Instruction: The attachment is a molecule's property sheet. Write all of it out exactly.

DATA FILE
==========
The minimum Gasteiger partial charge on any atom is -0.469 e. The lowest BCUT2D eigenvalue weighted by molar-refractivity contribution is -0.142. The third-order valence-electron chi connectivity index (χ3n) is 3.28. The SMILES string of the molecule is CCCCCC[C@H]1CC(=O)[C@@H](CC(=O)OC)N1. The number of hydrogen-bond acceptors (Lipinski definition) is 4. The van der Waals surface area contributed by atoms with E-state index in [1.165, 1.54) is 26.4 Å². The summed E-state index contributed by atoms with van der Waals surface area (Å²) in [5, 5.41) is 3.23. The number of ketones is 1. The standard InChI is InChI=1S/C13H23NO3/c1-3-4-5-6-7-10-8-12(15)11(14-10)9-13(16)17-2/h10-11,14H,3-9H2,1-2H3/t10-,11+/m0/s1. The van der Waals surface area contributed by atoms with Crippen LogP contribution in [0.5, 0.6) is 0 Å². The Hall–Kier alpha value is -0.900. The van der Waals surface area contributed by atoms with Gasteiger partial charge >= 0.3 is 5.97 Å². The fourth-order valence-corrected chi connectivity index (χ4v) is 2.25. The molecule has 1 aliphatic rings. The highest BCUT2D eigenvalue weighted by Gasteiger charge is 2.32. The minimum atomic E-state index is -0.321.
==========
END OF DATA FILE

The minimum Gasteiger partial charge on any atom is -0.469 e. The lowest BCUT2D eigenvalue weighted by molar-refractivity contribution is -0.142. The third-order valence-electron chi connectivity index (χ3n) is 3.28. The SMILES string of the molecule is CCCCCC[C@H]1CC(=O)[C@@H](CC(=O)OC)N1. The number of hydrogen-bond acceptors (Lipinski definition) is 4. The van der Waals surface area contributed by atoms with E-state index in [1.165, 1.54) is 26.4 Å². The summed E-state index contributed by atoms with van der Waals surface area (Å²) in [5, 5.41) is 3.23. The number of ketones is 1. The standard InChI is InChI=1S/C13H23NO3/c1-3-4-5-6-7-10-8-12(15)11(14-10)9-13(16)17-2/h10-11,14H,3-9H2,1-2H3/t10-,11+/m0/s1. The van der Waals surface area contributed by atoms with Crippen LogP contribution in [0.5, 0.6) is 0 Å². The Hall–Kier alpha value is -0.900. The van der Waals surface area contributed by atoms with Gasteiger partial charge >= 0.3 is 5.97 Å². The fourth-order valence-corrected chi connectivity index (χ4v) is 2.25. The molecule has 1 aliphatic rings. The highest BCUT2D eigenvalue weighted by Gasteiger charge is 2.32. The minimum atomic E-state index is -0.321.